Sam Folk-Williams, Knowledge Program Manager at Red Hat, a major enterprise computing company, wrote a standout piece on leadership for the Management Innovation Exchange. Co-authored by Jim Stikeleather and Michele Zanini, the paper proposes a “dynamic system for measuring an individual’s ‘natural leadership’. They outline three broad areas of leadership that occur largely outside of, or unconstrained by, organizational charts and reporting authority.
Schools can learn a tremendous amount pondering this parsing of the leadership spectrum. Schools, perhaps along with the military, are some of the most vertically hierarchical systems in the world, and leadership is ceded to those high on the org chart. I would strongly argue that, particularly in a time of environmental or market stress, when the organization requires nimbleness to see and meet new challenges, the natural leaders in the organization lie squarely on the critical path to future success. Why is this the case? The logic is pretty straight forward: increasing market dynamism requires a decrease in response time (increase in the pace of innovation); innovation requires people who are good at innovating; natural leaders are just that…naturally good at what it takes to innovate in an organization.
Heads of school, principals, superintendents, and faculty department chairs: who in your organization best fits the model laid out below? Are they in a position to positively impact your future? If so, get together with them and help leverage their efforts through your part of the organization. If not, why not? Is the organization happy right where it is? Are you? If not, make some noise. Help figure out how your organization can identify, celebrate, support, and leverage natural leaders as opposed to those who have authority largely by virtue of their title.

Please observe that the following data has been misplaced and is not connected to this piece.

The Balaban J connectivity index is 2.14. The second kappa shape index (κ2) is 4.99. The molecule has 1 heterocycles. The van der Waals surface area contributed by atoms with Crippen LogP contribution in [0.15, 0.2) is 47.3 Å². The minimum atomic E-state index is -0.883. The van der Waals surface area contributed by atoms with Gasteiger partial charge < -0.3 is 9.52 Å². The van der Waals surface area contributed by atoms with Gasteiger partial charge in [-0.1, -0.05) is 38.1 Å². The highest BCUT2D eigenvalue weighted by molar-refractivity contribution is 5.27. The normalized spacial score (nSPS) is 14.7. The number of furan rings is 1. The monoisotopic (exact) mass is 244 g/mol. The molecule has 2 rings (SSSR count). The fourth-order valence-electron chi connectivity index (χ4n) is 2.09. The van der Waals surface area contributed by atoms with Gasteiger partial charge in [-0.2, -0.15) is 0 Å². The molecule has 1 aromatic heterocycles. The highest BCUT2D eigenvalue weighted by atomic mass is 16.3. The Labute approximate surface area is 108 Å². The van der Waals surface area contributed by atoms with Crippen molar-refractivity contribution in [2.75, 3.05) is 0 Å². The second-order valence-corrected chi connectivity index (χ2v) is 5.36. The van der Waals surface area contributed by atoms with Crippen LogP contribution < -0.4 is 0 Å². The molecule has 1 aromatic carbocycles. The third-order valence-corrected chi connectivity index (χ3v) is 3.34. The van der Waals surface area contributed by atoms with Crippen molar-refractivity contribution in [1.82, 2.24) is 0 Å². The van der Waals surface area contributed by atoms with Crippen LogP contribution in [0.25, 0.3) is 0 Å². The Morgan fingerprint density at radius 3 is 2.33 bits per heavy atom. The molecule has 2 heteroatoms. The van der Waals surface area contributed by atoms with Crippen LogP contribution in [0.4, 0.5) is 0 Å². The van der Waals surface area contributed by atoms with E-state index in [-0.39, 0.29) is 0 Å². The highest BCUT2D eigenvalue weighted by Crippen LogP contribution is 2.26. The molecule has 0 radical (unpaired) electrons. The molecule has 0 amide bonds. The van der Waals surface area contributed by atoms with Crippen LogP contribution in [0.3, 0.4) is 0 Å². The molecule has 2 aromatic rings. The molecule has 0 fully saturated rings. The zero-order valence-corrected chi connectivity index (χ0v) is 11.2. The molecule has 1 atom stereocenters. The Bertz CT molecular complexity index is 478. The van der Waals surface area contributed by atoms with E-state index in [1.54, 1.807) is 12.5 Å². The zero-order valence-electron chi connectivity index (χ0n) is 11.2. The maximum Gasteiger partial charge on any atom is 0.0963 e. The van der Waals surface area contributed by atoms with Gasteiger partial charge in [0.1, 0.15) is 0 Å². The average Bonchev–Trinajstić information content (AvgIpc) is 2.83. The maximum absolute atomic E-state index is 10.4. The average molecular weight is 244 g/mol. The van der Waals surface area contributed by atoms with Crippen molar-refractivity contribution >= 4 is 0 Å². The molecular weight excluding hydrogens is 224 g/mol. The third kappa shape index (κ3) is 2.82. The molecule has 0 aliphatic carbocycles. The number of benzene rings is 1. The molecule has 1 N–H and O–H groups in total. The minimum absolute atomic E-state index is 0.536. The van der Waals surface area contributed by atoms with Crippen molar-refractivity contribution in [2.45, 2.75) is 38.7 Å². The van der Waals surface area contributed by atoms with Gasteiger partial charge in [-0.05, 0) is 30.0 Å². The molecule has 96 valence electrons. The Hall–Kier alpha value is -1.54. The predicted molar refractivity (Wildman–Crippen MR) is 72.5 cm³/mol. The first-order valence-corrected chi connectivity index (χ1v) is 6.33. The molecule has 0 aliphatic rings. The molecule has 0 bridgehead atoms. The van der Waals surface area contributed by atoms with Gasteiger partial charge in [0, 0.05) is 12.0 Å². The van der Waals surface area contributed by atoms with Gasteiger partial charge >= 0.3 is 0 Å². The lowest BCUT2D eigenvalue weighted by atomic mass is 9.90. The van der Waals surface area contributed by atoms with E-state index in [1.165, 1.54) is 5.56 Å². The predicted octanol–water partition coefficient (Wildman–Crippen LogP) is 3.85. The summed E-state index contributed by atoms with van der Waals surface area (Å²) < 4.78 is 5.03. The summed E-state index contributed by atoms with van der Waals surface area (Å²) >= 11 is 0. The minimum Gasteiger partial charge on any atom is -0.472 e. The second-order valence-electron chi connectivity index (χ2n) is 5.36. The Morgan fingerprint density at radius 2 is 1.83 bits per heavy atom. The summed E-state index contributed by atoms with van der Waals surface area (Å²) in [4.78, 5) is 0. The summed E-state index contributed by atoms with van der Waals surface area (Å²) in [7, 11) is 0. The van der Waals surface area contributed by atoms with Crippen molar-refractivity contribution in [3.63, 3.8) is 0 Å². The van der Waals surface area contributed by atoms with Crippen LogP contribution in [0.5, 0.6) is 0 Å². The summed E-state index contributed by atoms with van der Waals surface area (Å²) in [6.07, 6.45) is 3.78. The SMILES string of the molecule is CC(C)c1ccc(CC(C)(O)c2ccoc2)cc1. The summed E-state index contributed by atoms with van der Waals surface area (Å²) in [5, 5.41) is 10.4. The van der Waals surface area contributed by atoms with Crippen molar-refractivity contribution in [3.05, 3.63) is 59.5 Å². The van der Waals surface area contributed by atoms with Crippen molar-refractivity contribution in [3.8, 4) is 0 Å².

Natural Authority (their expertise and the value others place in that expertise)
- Whose advice is sought most often on any particular topic?
- Who most uses feedback as a driver for iteration and improvement?
- Whose opinions are most valued, internally and externally?
- Whose responses are judged most helpful?
- Who seems truly critical to key decisions?
Actions and Outcomes (the things a person does that lead to significant positive outcomes)
- Who responds most promptly and effectively to requests from peers?
- Who is most likely to reach across organizational boundaries to aid a colleague or solve a complex problem?
- Who consistently demonstrates real thought leadership by championing ideas and initiatives to fruition?
- Who proactively seeks to solve organizational problems or make improvements to processes and procedures?
- Who consistently demonstrates a willingness to take on personal responsibility?
Audience (who a person reaches through their authority and activities)
- Who seems to know or is known by the most other employees or customers?
- Who’s generating the most buzz outside the company?
- Who speaks at industry conferences?
- Who keeps a blog or active twitter feed of industry-related topics?
The authors go on to discuss how these can be measured and used to create an algorithm of natural leadership effectiveness within an organization. I am not going to dwell on the measurement aspect of this notion; the attributes of natural leadership largely speak for themselves.